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Posted on Thu, Nov 1, 2012 : 11:30 a.m.

Findings of recent study reinforce concept that dogs respond favorably to direct, positive interaction from humans

By Lorrie Shaw

SuperFantastichandpaw.jpg

flickr photo by SuperFantastic

I often talk about the fact that dogs love, no — need — one-on-one attention and companionship. Canines are incredibly social animals, and fail to thrive when they don't get the human contact that they need.

They love eye contact, to be petted and talked to, interactive play and to be in their humans' midst.

The findings from a study that researchers from Max-Planck Institute for Evolutionary Anthropology in Leipzig, Germany back this up further.

An experiment, one that included 32 dogs, showed that canines can develop a preference for a human depending upon direct interaction.

Researchers honed in on the findings by first exposing 32 dogs (16 male and 16 female) to two similar-looking female human participants in an enclosed room for 30 seconds each, one at a time, right after the other.

One "friendly" human participant would play with the dog subject, while the other person would ignore them. Afterwards, the dog was taken out of the room and the same humans re-entered. The dog was then brought back in and allowed to freely meander around the room for 30 seconds. During this phase of the experiment, the dogs spent significantly more time in the proximity of the "friendly" experimenter.

My mantra comes to mind when considering this: spend half as much money, and twice as much time with your dog, and they'll be happier, better adjusted and more eager to be near you.

Click here to read more on the study.

Lorrie Shaw leads the pets section for AnnArbor.com. Catch her daily dog walking and pet sitting adventures or email her directly.

Comments

KathrynHahn

Fri, Nov 2, 2012 : 9:41 a.m.

I know my dogs love being in my presence, even if we're not engaged in play. If I'm reading or watching TV and I notice a dog is missing from the room, that's sometimes a sign somethings wrong & I'll go find them, make sure they're feeling OK and usually they'll join the rest of the pack soon enough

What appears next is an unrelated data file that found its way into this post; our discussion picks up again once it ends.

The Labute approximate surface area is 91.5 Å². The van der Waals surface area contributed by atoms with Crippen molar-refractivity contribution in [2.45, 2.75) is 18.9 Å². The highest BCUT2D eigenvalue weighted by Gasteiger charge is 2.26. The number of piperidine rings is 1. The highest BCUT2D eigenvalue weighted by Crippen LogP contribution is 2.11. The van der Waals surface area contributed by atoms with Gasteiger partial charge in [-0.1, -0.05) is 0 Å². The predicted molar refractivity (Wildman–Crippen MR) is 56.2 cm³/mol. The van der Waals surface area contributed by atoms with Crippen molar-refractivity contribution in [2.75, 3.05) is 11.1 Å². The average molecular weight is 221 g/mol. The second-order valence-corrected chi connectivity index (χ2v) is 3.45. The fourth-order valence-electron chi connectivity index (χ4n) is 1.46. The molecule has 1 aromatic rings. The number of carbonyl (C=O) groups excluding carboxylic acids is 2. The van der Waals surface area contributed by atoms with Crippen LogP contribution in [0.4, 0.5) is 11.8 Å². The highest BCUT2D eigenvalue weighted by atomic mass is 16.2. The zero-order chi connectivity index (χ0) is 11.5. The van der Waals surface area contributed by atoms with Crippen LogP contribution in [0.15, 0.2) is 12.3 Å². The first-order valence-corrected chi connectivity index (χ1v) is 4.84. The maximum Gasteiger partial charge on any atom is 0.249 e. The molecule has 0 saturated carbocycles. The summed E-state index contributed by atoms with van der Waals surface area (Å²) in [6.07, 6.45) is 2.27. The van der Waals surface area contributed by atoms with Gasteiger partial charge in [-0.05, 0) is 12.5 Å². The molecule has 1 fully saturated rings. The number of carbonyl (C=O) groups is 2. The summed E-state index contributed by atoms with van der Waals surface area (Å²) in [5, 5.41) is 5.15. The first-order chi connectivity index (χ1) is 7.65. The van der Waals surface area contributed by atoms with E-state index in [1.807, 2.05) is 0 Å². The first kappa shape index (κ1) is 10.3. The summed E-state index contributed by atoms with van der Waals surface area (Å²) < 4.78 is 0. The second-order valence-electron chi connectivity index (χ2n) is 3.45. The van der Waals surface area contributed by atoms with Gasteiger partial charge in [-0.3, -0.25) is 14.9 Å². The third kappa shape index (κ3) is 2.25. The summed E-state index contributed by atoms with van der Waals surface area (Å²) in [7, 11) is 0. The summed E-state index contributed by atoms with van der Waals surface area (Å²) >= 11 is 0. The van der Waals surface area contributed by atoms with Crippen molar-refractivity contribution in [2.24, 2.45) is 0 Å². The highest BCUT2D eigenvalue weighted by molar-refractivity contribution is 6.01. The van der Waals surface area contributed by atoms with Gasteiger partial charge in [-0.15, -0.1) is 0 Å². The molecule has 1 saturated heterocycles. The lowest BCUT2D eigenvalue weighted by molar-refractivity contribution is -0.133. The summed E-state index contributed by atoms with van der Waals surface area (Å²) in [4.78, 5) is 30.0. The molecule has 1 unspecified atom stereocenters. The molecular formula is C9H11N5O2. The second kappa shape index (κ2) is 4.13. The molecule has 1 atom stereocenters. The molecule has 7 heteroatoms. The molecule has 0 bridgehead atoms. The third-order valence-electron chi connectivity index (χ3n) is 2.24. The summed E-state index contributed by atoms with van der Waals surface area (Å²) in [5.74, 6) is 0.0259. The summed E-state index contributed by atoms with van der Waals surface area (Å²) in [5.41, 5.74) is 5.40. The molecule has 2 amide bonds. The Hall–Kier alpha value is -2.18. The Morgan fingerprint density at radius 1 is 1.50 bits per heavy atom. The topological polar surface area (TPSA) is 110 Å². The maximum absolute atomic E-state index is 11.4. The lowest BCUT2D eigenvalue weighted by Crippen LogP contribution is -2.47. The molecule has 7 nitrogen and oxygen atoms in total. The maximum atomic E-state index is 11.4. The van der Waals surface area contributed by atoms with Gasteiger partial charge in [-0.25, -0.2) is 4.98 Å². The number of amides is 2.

Themadcatter

Thu, Nov 1, 2012 : 10:14 p.m.

I would not suggest strangers give unfamiliar dogs eye contact. This can be read by the dog as a sign of aggression.. I say this from experience. I have had dogs who love, and are loved by, their family - BUT - anyone else look them in the eyes and their reaction is baring of the teeth and a low threatening growl. Very scary. And if you reach out to touch a dog who doesn't yet trust you...be very careful. Never take for granted a dog will immediately accept you as a pal just because he/she is friendly with their owner or handler.

DBH

Fri, Nov 2, 2012 : 3:15 p.m.

Well, actually it is true. Is it true with all dogs? Of course not. But there is a significant percentage of dogs (likely even a minority) who will react in the way @Themadcatter describes. I am happy for you that you were not attacked in your work-related activities, but I think you should count yourself lucky that you apparently did not encounter a dog displaying alpha behavior toward you. I can personally attest to such experiences, and I grew up with dogs in my household.

KathrynHahn

Fri, Nov 2, 2012 : 9:39 a.m.

Not true- as a former employee for a certain electric company, I used to enter strangers backyards, 100's a day, to read meters. I was often confronted by dogs that did not know me. I looked them straight in the eye and spoke to them as though I knew them (even gave a few commands as if they were mine) and never got bit once. I did, however, get a few tennis balls dropped at my feet and was expected to stick around & play.

DBH

Thu, Nov 1, 2012 : 10:29 p.m.

Excellent advice.

javajolt1

Thu, Nov 1, 2012 : 8:08 p.m.

"Findings of recent study reinforce concept that dogs respond favorably to direct, positive interaction from humans" ....True for every living thing more complex than a head of lettuce. Seriously - how much they get to conduct THIS study??

GoNavy

Thu, Nov 1, 2012 : 5:45 p.m.

Hmm, so this refutes prior evidence that beating your dog and yelling at him is best?

Blue Marker

Thu, Nov 1, 2012 : 4:41 p.m.

Not only do my dogs need and enjoy human interaction but this human needs and enjoys canine interaction. We're best friends for a good reason. There is no doubt in my mind I'm a better person because of my two best buddies! P.S. I agree with the previous commenter, great photo!

Ross

Thu, Nov 1, 2012 : 4:16 p.m.

Makes sense. I just like your hand-paw picture though. :)

Sarah Rigg

Thu, Nov 1, 2012 : 1:23 p.m.

Haha, it sounds like one of those studies where you wonder why someone was paid to investigate the obvious, but if you look more closely, the study is trying to prove whether dogs can learn by observing other dogs interacting with humans (they probably cannot) or whether they need direct experience with a human to form an opinion (they probably do).